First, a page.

UN Climate Talks Go Into Overtime (Part I) (Updated)
Update 7:30pm, Saturday, November 23
Decisions have been adopted on the three major elements of COP19: Durban Platform, Loss and Damage, and institutional mechanisms for finance.
Update 4:11pm, Saturday, November 23
The decision of the Durban Platform was adopted and the plenary to finalize other COP decisions on finance and loss and damage will commence soon.
Two weeks at the UN climate negotiations in Warsaw (COP19) have passed, and talks continued well into Saturday. As I wrote earlier this week, this conference was an important step on the way to Paris in 2015, when an international treaty for action on climate change post-2020 will be sought. Much reporting has focused on the acrimony between developed and developing countries, largely based on outstanding issues of development assistance and compensation for climate damages that were held by some as preconditions for success. Into the late hours, unmet expectations from some developing countries pushed discussion on the prospective structure and timeline for the 2015 agreement into Saturday afternoon.
Plenary session late in Thursday evening (credit: Michael Davidson)
Discussions on climate assistance (which includes everything except compensation – mitigation, adaptation, disaster risk reduction, etc.) have been divided into three periods for the UN climate talks: 2010-2012, 2013-2015 and 2015-2020. The 2010-2012 period (“fast start finance”) was agreed at Copenhagen to total $30 billion, a sort of down payment on moving forward with a new climate regime that saw big countries such as Brazil, South Africa, India and China (BASIC) take on more responsibilities. Developed countries claim this was delivered (and here are the details), while developing countries and their NGO allies dispute the “newness” of the money.
“Long-term finance” – which includes how assistance will scale up to 2020 levels of $100 billion / year – has been another battle at Warsaw. Some have called for intermediate targets – such as $50-$70 billion / yr in 2016 – or year-by-year amounts. The U.S. and its friends have pushed back against such a “schedule”, claiming that’s not how the budget process works. Major donor countries organized meetings in April and October, which have had at the core the task of leveraging private sector finance. The US has pointed out that even if governments could guarantee funding for 7 years, there is little chance of corporations making commensurate timelines.
For the interim period (2013-2015), China has made clear that contributions should not be less than the fast-start period (in effect, guaranteeing at least another $30 billion through 2015). Several new pledges on climate assistance were made at a concurrent high-level forum on Wednesday, though they fell short of the desired roadmap. The US, UK, Norway and the World Bank put forward $260 million for a forests initiative. Norway committed to continue its funding of the UN climate program on forestry/land use (called REDD+) through 2020. Germany promised $150 million for a total of $1.8 billion in 2014. And from the European Union, which revealed its 2014-2020 budget during the talks: up to 20% would go to “climate action”, and $2.3 billion (1.7 billion Euro) earmarked for developing countries in the next two years.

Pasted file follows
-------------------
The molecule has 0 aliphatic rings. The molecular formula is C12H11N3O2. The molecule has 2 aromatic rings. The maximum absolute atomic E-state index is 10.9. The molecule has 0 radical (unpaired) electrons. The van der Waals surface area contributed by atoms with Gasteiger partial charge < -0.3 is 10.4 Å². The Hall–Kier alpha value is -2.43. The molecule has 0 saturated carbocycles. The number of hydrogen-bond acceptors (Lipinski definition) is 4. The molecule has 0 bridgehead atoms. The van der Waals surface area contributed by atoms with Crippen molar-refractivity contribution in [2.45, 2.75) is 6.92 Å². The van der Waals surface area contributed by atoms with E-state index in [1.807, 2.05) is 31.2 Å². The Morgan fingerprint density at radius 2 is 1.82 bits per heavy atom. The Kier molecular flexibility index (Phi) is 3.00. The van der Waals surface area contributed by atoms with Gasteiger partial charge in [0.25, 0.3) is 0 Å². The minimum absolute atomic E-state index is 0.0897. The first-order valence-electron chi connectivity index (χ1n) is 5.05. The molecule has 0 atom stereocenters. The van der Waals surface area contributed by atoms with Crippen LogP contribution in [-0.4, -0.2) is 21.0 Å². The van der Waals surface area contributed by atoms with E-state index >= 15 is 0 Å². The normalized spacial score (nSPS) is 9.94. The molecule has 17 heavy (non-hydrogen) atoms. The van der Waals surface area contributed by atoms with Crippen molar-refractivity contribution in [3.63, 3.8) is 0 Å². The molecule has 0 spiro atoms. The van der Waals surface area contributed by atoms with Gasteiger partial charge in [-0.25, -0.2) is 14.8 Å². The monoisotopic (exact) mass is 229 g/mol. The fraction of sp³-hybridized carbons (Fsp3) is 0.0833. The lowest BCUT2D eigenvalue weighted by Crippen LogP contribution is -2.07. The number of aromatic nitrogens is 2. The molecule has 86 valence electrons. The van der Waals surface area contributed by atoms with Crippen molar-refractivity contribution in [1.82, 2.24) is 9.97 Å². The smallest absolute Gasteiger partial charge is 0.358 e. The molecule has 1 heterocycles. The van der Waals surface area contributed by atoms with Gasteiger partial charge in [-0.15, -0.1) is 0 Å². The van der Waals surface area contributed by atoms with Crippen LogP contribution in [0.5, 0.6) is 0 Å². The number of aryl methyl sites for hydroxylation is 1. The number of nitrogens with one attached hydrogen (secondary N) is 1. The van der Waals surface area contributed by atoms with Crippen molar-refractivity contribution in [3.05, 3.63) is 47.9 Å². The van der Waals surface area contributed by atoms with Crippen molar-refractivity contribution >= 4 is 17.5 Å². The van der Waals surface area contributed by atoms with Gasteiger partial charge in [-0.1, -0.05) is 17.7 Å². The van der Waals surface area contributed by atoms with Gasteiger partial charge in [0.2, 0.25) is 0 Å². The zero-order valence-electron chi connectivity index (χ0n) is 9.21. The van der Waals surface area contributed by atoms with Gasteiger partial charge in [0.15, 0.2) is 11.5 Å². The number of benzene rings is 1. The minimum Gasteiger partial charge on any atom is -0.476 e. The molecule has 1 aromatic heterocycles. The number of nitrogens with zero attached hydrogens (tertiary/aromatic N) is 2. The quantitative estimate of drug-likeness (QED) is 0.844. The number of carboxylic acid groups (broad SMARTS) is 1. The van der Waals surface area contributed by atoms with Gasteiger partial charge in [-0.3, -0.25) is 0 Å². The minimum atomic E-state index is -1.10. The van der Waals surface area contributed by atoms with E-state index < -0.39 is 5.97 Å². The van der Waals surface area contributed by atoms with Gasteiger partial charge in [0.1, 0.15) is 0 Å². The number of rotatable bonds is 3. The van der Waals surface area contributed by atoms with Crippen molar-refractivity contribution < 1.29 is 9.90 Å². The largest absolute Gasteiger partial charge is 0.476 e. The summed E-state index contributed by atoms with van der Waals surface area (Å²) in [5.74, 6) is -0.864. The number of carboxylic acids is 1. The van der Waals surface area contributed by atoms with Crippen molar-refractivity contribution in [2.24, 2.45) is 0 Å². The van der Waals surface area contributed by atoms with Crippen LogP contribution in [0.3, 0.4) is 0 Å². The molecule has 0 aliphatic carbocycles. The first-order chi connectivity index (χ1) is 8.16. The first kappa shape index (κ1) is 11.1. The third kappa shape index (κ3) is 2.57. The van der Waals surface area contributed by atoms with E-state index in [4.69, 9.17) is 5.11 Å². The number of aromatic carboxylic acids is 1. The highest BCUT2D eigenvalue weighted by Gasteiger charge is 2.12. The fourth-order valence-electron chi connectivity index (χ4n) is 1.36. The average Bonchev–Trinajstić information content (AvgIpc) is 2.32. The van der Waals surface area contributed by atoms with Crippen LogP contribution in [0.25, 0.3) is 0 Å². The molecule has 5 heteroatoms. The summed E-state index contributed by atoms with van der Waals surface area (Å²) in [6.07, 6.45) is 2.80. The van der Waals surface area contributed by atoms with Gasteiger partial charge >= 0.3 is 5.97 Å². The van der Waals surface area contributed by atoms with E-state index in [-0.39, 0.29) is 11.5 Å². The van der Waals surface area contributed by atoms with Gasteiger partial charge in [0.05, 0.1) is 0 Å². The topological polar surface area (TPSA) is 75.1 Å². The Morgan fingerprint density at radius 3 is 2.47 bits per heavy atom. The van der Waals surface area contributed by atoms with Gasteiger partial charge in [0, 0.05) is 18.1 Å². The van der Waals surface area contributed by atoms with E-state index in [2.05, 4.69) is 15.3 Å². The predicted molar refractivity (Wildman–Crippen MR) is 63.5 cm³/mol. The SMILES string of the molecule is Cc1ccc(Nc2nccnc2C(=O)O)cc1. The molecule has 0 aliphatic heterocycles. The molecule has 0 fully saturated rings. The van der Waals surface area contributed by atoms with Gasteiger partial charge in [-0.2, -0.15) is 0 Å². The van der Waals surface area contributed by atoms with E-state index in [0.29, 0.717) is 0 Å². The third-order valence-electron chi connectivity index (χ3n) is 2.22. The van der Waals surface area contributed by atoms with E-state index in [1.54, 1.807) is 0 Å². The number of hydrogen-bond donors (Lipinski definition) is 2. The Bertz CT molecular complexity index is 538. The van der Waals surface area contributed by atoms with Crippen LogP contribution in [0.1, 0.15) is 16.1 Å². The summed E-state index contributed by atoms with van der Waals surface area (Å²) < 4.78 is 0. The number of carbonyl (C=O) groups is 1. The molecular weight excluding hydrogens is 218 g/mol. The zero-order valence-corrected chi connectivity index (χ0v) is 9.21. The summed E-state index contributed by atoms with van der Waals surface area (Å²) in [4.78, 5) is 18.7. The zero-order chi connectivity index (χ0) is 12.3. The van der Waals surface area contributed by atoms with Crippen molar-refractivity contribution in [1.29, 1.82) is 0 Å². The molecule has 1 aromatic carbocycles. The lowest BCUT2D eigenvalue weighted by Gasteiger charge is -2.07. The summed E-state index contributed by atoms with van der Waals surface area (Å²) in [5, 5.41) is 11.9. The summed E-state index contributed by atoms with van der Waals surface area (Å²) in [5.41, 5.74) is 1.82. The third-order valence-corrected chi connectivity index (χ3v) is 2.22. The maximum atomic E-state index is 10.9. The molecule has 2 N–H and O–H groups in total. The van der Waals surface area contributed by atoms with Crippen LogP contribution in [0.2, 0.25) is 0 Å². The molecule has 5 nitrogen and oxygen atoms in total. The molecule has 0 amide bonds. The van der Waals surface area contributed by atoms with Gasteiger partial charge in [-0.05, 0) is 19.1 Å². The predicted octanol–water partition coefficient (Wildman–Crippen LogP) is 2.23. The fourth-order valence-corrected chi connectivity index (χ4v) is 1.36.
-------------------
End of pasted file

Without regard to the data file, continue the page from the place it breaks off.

“Warsaw Mechanism” for Loss and Damage
Another key point of contention was the mandate from last year’s talks to create a compensation scheme for countries suffering “loss and damage” from climate change. In the wake of Typhoon Haiyan, the Philippines negotiator Yeb Sano captured worldwide attention with his impassioned plea for a long-term mechanism for help. This fund would be based on historical responsibility for emissions, and would apply to both extreme weather events and slow-onset events.
Should countries suffering the effects of climate change benefit from developed country assistance, both from an historical responsibility perspective and a more traditional argument for development aid? No country has denied this fundamental right, but there is real difficulty in operationalizing it in a framework that has teeth. First, as the IPCC report lays out, it is particularly difficult to attribute any single event (or a percentage of that event) to anthropogenic climate change. Second, if causality were established, damages could quickly become untenable. Recall that Congress allocated $60 billion for Hurricane Sandy relief. Slow onset events are even more troubling: how do you attach a value to a submerged island?
Friday morning, a draft “loss and damage” text was released, which creates this mechanism, but falls short of specifying amounts of funding or explicitly requiring developed countries to contribute. Subsequent negotiations will continue working out these points. This issue is certainly not closed.
Elements of a Post-2020 Treaty
Negotiations were held up into Saturday on the Durban Platform for Enhanced Action, the treaty mandate from 2011. As I wrote before, the issue of equity is fundamental to the nature of climate change, whose causes and effects are not distributed evenly across all countries, neither are countries’ respective capabilities to tackle these challenges. The language in the treaty mandates it to be “applicable to all”, but countries disagreed on how this will translate into specific mitigation and financial requirements. I will go into more details in Part II. Stay tuned.